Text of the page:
On Day 2, Tom taught me the essentials of turning. This is where my skating skills came in handy. (It's all about the ankles.) The motions were familiar to me, even if I had five-foot slabs of fibreglass attached to my feet. I did well, despite catching the edge of my ski blade a few times in the snow and going for a tumble. On my third and final day, Tom took me further up Blackcomb where, he assured me, there was a run he thought I could handle. I wasn't so sure. And when I had my first look at some of the drop-offs I was going to have to travel over, I felt sick – although I never displayed any hint of my nervousness to my supremely confident instructor.
Having said that, fear is a legitimate emotion. Skiing is not without its risks, especially as you get older. And you have to know and accept this. Broken bones, or worse, can happen, especially if you're not aware of your surroundings. A good helmet is a must. The better shape you are in off the mountain, the better chance you have of succeeding on it.
There are no official numbers on how many people older than 60 are downhill skiing in Canada today. In the United States, the National Ski Areas Association reported that just more than 5.3 per cent of skiers visiting American hills last year were older than 60. When I was in Whistler, I caught up with Wendell Moore, 67, who runs a senior ski team program at the resort for anyone 55 and older.
When it began, in 2003, only seven people took part, Moore told me. Most had skied before but wanted to continue in a group setting of like-aged adults. Today, Moore has more than 250 in the program, with six older than 80. "And many are excellent, excellent skiers, including a few over 80," Moore told me. "Today, with the way they make and design skis, the sport is easier than it's ever been."
Besides, when you're over the hill, you pick up speed. (Old ski joke, apparently.)
You don't want to hear about how I coped with some of the more technical aspects of skiing, and what was involved in mastering them (or beginning to). You want to know how I did; whether I overcame the physical and psychological impediments my age placed in my way. The answer is I passed the test with flying colours. And it gave me a unique joy I hadn't felt in a while.
Ben Nelms/The Globe and Mail
Why? The supreme rush of shushing down a ski slope, the wind hitting your face, the mountain scene spread out in all its glory before you. There is nothing like it. I was irritated that I'd waited so long to experience this feeling, and delighted that I fought the ennui that settles in with age, ignored the impulse to take a pass on things that seem remotely scary or even dangerous.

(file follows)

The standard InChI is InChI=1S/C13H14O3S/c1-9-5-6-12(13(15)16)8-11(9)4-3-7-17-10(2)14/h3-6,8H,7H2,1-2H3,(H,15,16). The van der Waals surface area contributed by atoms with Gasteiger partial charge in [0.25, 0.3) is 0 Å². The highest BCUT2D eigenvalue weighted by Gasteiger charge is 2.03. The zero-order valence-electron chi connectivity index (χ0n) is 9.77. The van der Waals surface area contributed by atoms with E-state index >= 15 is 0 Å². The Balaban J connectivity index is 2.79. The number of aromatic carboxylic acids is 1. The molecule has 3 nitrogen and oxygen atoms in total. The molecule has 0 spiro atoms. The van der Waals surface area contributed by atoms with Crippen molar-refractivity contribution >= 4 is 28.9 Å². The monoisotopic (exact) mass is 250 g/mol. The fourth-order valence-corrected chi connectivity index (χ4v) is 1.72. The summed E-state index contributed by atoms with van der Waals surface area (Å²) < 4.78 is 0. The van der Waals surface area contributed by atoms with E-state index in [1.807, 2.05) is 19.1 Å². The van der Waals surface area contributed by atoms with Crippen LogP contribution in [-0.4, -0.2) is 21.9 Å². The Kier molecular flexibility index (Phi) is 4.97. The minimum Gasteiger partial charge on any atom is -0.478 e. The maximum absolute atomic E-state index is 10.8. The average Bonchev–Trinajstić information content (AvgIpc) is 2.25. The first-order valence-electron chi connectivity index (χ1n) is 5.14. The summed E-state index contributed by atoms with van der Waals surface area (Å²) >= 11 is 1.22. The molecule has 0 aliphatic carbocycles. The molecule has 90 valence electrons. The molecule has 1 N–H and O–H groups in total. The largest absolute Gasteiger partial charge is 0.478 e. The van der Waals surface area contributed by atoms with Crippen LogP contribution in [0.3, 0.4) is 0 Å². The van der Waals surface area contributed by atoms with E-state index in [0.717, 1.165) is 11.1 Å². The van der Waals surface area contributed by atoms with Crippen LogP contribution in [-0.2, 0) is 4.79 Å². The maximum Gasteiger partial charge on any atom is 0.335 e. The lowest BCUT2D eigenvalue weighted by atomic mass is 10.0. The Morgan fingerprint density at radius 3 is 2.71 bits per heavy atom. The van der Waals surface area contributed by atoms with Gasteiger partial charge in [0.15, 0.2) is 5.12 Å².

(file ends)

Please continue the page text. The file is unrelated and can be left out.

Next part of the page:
Now, I am forced to say here (my instructor insisted, seriously) that not everyone my age (or just on either side of it) who is contemplating learning to ski will enjoy the same success, at least immediately. I have an athletic background, played a lot of sports. I stay in reasonable shape. I have strong legs. This likely helped me avoid the sore muscles I fully anticipated having after each day on the slopes. There were a few bruises from falling, however.
And as I mentioned, years of skating was a considerable asset. You bend your ankles to turn in hockey in much the same way you do when you ski. I found I could come to a full stop with my skis the same way I do with my skates. That said, I believe most anyone can do what I did with time and motivation.
I can see joining a program such as Wendell Moore's one day, but not yet. I have lost time to make up for. I need to get better. I need to put some miles under my skis. But I've discovered that learning the sport has opened up an entire new world. Now I spend my time researching equipment and techniques. I'm looking for a new ski jacket, to replace the hand-me-down snowboard coat that one of my kids loaned me for my ski lessons.
It is possible to breathe new life into an old body and in the process feel exhilarated in a way you haven't for a long time. In fact, I can't wait to get back up to Whistler, to feel the power and energy the town and the sport give me. And I can't wait to be sitting in some bar afterward, hoping someone asks how I found the conditions.
Gary Mason is a national affairs columnist for The Globe and Mail based in Vancouver.